How the largest association of psychologists in the US colluded in torture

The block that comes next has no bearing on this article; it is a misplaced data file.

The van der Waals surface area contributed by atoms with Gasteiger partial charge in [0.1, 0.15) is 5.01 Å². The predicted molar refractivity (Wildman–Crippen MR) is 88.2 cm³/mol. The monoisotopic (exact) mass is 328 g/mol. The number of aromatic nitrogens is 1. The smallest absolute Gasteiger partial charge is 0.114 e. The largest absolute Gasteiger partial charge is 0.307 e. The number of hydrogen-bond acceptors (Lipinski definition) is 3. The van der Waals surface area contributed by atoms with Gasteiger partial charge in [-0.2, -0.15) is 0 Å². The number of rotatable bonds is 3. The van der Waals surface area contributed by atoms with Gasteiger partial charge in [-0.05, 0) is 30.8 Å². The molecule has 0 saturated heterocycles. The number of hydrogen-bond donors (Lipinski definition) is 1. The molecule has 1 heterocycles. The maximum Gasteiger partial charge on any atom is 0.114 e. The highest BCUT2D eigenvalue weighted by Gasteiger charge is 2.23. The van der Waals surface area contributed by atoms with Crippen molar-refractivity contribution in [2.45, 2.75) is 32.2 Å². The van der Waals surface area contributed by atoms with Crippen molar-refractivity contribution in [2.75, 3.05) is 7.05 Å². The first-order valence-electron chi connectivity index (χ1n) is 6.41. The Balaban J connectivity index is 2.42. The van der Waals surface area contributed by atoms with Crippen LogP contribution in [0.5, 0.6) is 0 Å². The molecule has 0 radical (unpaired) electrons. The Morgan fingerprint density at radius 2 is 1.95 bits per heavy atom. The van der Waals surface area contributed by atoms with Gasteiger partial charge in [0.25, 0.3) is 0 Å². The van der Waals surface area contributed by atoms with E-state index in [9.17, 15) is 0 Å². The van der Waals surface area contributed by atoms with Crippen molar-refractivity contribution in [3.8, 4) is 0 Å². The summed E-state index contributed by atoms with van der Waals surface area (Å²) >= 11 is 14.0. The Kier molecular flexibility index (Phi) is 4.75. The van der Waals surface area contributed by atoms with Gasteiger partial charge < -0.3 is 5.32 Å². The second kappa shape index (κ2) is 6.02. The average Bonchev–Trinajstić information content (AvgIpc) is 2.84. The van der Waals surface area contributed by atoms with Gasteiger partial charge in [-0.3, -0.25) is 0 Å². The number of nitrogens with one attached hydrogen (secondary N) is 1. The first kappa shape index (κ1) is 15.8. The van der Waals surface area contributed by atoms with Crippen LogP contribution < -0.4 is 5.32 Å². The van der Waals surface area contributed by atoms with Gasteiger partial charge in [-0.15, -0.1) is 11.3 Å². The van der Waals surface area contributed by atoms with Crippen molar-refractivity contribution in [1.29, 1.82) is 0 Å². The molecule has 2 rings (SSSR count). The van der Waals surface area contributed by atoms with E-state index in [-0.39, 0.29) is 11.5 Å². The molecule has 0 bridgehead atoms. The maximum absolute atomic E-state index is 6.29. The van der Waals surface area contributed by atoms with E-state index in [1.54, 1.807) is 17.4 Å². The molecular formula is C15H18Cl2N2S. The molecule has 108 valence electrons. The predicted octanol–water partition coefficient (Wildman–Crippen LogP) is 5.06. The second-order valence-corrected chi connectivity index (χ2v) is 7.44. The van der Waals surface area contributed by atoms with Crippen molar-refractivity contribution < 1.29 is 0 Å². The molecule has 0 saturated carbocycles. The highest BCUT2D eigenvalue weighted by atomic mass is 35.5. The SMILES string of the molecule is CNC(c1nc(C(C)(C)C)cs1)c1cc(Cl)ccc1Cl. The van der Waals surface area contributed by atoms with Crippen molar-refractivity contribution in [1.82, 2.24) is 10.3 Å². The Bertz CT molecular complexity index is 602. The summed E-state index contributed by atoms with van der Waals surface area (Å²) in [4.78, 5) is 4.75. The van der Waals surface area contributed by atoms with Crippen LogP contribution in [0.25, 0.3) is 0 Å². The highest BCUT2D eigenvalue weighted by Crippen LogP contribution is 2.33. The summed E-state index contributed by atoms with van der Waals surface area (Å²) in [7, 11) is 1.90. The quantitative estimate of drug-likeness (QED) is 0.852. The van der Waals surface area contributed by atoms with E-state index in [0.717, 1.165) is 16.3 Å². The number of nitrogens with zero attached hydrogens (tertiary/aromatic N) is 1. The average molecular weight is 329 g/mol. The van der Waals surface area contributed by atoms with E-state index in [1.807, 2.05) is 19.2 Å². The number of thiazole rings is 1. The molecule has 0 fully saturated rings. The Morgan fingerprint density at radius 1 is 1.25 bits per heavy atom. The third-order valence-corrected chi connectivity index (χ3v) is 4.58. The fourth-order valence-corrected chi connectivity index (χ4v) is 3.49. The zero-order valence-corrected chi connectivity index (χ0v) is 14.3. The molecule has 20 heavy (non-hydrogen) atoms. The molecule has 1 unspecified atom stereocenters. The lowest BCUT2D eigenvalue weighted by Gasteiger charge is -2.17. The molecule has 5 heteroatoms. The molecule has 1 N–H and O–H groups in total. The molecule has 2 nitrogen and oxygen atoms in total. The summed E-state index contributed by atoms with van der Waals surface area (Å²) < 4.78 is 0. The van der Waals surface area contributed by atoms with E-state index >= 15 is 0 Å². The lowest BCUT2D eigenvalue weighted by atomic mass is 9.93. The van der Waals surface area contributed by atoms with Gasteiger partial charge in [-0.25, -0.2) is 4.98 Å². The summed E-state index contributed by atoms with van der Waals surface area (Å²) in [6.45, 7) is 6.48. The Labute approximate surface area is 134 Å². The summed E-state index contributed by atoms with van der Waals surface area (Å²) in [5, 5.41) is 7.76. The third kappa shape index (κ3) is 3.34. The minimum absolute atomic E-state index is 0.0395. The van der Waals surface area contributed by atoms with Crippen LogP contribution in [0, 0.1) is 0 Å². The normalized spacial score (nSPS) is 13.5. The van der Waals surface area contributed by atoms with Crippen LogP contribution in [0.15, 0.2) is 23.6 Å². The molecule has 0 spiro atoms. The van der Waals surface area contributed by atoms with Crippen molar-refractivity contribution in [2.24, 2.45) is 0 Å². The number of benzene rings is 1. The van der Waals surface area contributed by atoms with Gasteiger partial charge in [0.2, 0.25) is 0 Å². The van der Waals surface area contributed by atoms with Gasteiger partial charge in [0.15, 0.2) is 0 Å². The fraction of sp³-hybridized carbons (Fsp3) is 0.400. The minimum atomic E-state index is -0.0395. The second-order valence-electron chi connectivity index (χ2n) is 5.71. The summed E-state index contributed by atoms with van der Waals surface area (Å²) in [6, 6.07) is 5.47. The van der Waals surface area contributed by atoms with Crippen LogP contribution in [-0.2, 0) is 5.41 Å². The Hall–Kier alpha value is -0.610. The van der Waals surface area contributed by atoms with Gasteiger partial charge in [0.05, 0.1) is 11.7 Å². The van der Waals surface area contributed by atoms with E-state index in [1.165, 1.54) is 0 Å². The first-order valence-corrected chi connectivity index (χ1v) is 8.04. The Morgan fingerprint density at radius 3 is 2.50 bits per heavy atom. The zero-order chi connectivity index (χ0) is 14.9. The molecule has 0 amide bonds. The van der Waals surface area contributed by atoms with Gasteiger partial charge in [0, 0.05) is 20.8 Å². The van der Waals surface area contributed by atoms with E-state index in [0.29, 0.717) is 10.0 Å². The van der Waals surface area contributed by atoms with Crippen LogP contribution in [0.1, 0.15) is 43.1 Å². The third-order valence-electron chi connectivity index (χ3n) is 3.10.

first_imgLinkedIn Share on Facebook Email Pinterest Share on Twittercenter_img In November 2014, the Board of Directors of the American Psychological Association (APA) asked David Hoffman, a former federal prosecutor, to lead an independent review of allegations that the APA colluded with government officials to sanction the use of interrogation techniques tantamount to torture.The APA asked Hoffman to investigate these allegations just weeks before the release of the Senate Intelligence Committee’s report on the CIA’s use of torture, a report that raised major questions about the participation of psychologists in interrogation sessions.Hoffman was specifically asked to investigate questions about ethical guidelines issued by the APA in 2002 and 2005 that dictated when psychologists could ethically participate in national security interrogations. Share Hoffman’s report was leaked on July 10 and confirmed many people’s (including my) worst suspicions.Here, then, is what we now know – and here is my analysis of how the country’s biggest association of psychologists could choose its “ethics policy based on its goals of helping [the Department of Defense].”The APA and DOD: a special relationshipHoffman has confirmed that that officials at the APA colluded with the Department of Defense (DOD) as well as the CIA to allow psychologists to participate in interrogations from the beginning of the “war on terror” until Obama came into office in 2009 and rescinded authorization for enhanced interrogation techniques.Although I have been working in medical ethics for 20 years, I first became aware of and alarmed by health care personnel’s participation in the use of torture a decade ago, when photos were leaked from the Iraqi prison of Abu Ghraib.More specifically, this led me to study what medical students and graduate psychology students were learning about military medical ethics and their obligations as health professionals under the Geneva Convention.It also prompted me to look at the close relationship between the Department of Defense (DOD) and the American Psychological Association.How the APA drafted its ethical guidelinesDrafting policy and ethical guidelines for psychologists is one of the central tasks the APA performs. And to craft these statements and guidelines, the APA uses panels of psychologists.The Hoffman report reveals that the collusion between the APA and government affected both the composition of panels designed to craft APA policy and the content of their proclamations.These proclamations set APA policy and, in effect, dictate what is ethically permissible or not for psychologists. The Psychological Ethics and National Security (PENS) task force 2005 report – that fully gave permission to psychologists to participate in interrogations – is an example of this.The PENS report was authored in partial secrecy and approved by a panel carefully selected by APA officials, the majority of whom had close ties to DOD. As Hoffman reveals, the PENS task force was “the result of close and confidential collaboration with certain Defense Department officials before, during, and after the task force met.”The PENS report allowed psychologists to participate in interrogations if they adhered to US law, but they violated every international code of medical ethics.The point is that the way the Bush administration crafted US law flew in the face of medical ethics, allowing for detainees to be tortured, for example, because they were not “prisoners of war,” and therefore not protected by the Geneva Conventions.The APA didn’t change guidelines on interrogations until 2013The APA’s permissive ethical stance allowed psychologists to participate in interrogations, providing necessary cover for dubious so-called “enhanced techniques” to continue.In this the APA stood alone among the major organizations for health professionals in the United States. By 2006, both the American Medical Association and the American Psychiatric Association issued decrees prohibiting their members from participating in interrogations.If the APA had done the same and prohibited psychologists from participating, harsh interrogations and torture would have come to a screeching halt because their presence, as health professionals, provided an air of legitimacy to interrogations. And this was needed (at least in part) to confer protection against future prosecutions of the interrogators. Any interrogators who were questioned could easily point to the psychologists then present to illustrate that their methods had to be safe and ethical.In fact, the APA did not rescind the 2005 PENS report until 2013.And even then, there remained significant holes that still allowed psychologists to be present during interrogations.The APA thwarted efforts to oppose unethical behavior and took active steps to protect the psychologists involved in the interrogation program from professional ethical complaints.In fact, it was the APA’s ethics director, Stephen Behnke, who oversaw much of this effort. To top things off, unbeknownst to the APA board, Behnke himself reportedly received a Pentagon contract to help train interrogators.And – as all of this was happening behind the scenes – the APA leadership was telling the APA general membership that the goal of the association’s standards was to protect the health and welfare of the prisoners at Guantanamo.Young psychologists aren’t learning military medical ethicsHow could this happen?Part of the answer must lie in the fact that psychologists receive little training about the ethical duties of health care personnel in military settings. Without that training, many of them simply didn’t know better.In a paper published last year, colleagues and I found that 74% of graduate students in psychology had received less than an hour of instruction on military medical ethics.We also found that only one-third to one-half of students in these courses could correctly answer questions about when they would be required to disobey an unethical order, for instance, according to the Geneva Conventions.The Geneva Conventions are clear in stating that prisoners are required to give only their name, rank, branch of service and serial number to interrogators. Additionally, they should be given food, shelter and medical treatment and never humiliated, threatened or harmed in any way.The APA colluded with the DOD. Now what?In the wake of the Hoffman report, APA ethics director Steve Behnke has gone (whether voluntarily or not is not yet clear) and, in an official statement, the organization has acknowledged the “deeply disturbing findings” that were “a failure to live up to our core values” and has outlined various recommendations.The APA has also announced the departure of three other staff members: CEO Norman Anderson, Deputy CEO Michael Honaker, and the Executive Director for Public and Member Communications Rhea Farberman.More, however, is to be done.The APA should also publicly praise those dissident psychologists who have over the last decade steadfastly protested APA’s support of interrogations and torture – despite the chiding they received from the APA administration.Additionally, the APA ought to call for significant investment in in ethics education for practicing psychologists as well as psychology trainees.The fact that the United States resorted to torturing prisoners – many of whom are innocent, or in the words of the Senate Report on torture, “wrongfully detained” – will likely go down as one of our country’s most egregious ethical lapses. The fact that a major health care association colluded in this lapse is unconscionable.By J Wesley Boyd, Harvard UniversityJ Wesley Boyd is Assistant Clinical Professor of Psychiatry, Harvard Medical School; Assistant Clinical Professor of Psychiatry at Harvard University.This article was originally published on The Conversation.Read the original article.last_img read more